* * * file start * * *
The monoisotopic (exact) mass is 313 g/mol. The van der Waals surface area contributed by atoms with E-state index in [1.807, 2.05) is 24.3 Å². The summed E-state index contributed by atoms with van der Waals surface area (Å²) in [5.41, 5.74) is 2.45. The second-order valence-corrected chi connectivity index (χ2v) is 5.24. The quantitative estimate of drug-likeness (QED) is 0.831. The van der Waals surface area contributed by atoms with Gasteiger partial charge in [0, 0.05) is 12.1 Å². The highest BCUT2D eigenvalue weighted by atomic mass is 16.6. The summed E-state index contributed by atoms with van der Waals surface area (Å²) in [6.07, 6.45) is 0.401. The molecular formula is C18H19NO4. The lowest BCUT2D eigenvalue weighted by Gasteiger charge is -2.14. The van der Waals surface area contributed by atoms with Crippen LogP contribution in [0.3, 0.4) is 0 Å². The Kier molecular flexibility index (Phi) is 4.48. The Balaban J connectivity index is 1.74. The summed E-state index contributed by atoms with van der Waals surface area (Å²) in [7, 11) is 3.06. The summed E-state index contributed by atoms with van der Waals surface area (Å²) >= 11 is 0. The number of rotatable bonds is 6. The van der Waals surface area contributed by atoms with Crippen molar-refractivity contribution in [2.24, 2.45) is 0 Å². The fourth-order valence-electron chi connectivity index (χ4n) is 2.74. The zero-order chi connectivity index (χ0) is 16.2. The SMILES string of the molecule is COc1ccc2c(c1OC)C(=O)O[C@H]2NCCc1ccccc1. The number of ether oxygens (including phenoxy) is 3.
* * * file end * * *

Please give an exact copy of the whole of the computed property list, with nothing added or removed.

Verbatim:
The monoisotopic (exact) mass is 313 g/mol. The van der Waals surface area contributed by atoms with E-state index in [1.807, 2.05) is 24.3 Å². The summed E-state index contributed by atoms with van der Waals surface area (Å²) in [5.41, 5.74) is 2.45. The second-order valence-corrected chi connectivity index (χ2v) is 5.24. The quantitative estimate of drug-likeness (QED) is 0.831. The van der Waals surface area contributed by atoms with Gasteiger partial charge in [0, 0.05) is 12.1 Å². The highest BCUT2D eigenvalue weighted by atomic mass is 16.6. The summed E-state index contributed by atoms with van der Waals surface area (Å²) in [6.07, 6.45) is 0.401. The molecular formula is C18H19NO4. The lowest BCUT2D eigenvalue weighted by Gasteiger charge is -2.14. The van der Waals surface area contributed by atoms with Crippen LogP contribution in [0.3, 0.4) is 0 Å². The Kier molecular flexibility index (Phi) is 4.48. The Balaban J connectivity index is 1.74. The summed E-state index contributed by atoms with van der Waals surface area (Å²) in [7, 11) is 3.06. The summed E-state index contributed by atoms with van der Waals surface area (Å²) >= 11 is 0. The number of rotatable bonds is 6. The van der Waals surface area contributed by atoms with Crippen molar-refractivity contribution in [2.24, 2.45) is 0 Å². The fourth-order valence-electron chi connectivity index (χ4n) is 2.74. The zero-order chi connectivity index (χ0) is 16.2. The SMILES string of the molecule is COc1ccc2c(c1OC)C(=O)O[C@H]2NCCc1ccccc1. The number of ether oxygens (including phenoxy) is 3.